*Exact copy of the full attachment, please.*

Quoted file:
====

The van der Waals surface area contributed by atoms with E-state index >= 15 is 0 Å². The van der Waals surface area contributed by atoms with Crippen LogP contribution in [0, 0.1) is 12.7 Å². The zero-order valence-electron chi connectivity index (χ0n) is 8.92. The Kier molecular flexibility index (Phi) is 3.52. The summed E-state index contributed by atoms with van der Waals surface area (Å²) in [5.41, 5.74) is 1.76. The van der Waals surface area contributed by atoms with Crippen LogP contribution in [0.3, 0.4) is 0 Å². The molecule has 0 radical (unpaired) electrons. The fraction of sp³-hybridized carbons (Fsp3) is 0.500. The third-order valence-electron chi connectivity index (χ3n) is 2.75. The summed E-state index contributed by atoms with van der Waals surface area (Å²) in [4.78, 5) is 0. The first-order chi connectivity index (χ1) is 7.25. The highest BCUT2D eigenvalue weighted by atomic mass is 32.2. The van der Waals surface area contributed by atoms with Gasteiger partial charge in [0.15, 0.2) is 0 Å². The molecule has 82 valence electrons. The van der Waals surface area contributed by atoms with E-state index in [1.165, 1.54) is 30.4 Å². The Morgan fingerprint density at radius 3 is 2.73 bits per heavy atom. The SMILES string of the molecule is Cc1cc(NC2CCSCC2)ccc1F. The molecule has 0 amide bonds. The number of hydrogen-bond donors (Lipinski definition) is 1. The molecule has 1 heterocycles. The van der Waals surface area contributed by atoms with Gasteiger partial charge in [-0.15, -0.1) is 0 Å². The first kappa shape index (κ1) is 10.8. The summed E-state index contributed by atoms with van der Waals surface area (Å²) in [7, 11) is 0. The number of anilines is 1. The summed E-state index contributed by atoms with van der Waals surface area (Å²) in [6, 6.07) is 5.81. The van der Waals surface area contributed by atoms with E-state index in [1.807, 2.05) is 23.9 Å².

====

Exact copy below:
The van der Waals surface area contributed by atoms with E-state index >= 15 is 0 Å². The van der Waals surface area contributed by atoms with Crippen LogP contribution in [0, 0.1) is 12.7 Å². The zero-order valence-electron chi connectivity index (χ0n) is 8.92. The Kier molecular flexibility index (Phi) is 3.52. The summed E-state index contributed by atoms with van der Waals surface area (Å²) in [5.41, 5.74) is 1.76. The van der Waals surface area contributed by atoms with Crippen LogP contribution in [0.3, 0.4) is 0 Å². The molecule has 0 radical (unpaired) electrons. The fraction of sp³-hybridized carbons (Fsp3) is 0.500. The third-order valence-electron chi connectivity index (χ3n) is 2.75. The summed E-state index contributed by atoms with van der Waals surface area (Å²) in [4.78, 5) is 0. The first-order chi connectivity index (χ1) is 7.25. The highest BCUT2D eigenvalue weighted by atomic mass is 32.2. The van der Waals surface area contributed by atoms with Gasteiger partial charge in [0.15, 0.2) is 0 Å². The molecule has 82 valence electrons. The van der Waals surface area contributed by atoms with E-state index in [1.165, 1.54) is 30.4 Å². The Morgan fingerprint density at radius 3 is 2.73 bits per heavy atom. The SMILES string of the molecule is Cc1cc(NC2CCSCC2)ccc1F. The molecule has 0 amide bonds. The number of hydrogen-bond donors (Lipinski definition) is 1. The molecule has 1 heterocycles. The van der Waals surface area contributed by atoms with Gasteiger partial charge in [-0.15, -0.1) is 0 Å². The first kappa shape index (κ1) is 10.8. The summed E-state index contributed by atoms with van der Waals surface area (Å²) in [7, 11) is 0. The number of anilines is 1. The summed E-state index contributed by atoms with van der Waals surface area (Å²) in [6, 6.07) is 5.81. The van der Waals surface area contributed by atoms with E-state index in [1.807, 2.05) is 23.9 Å².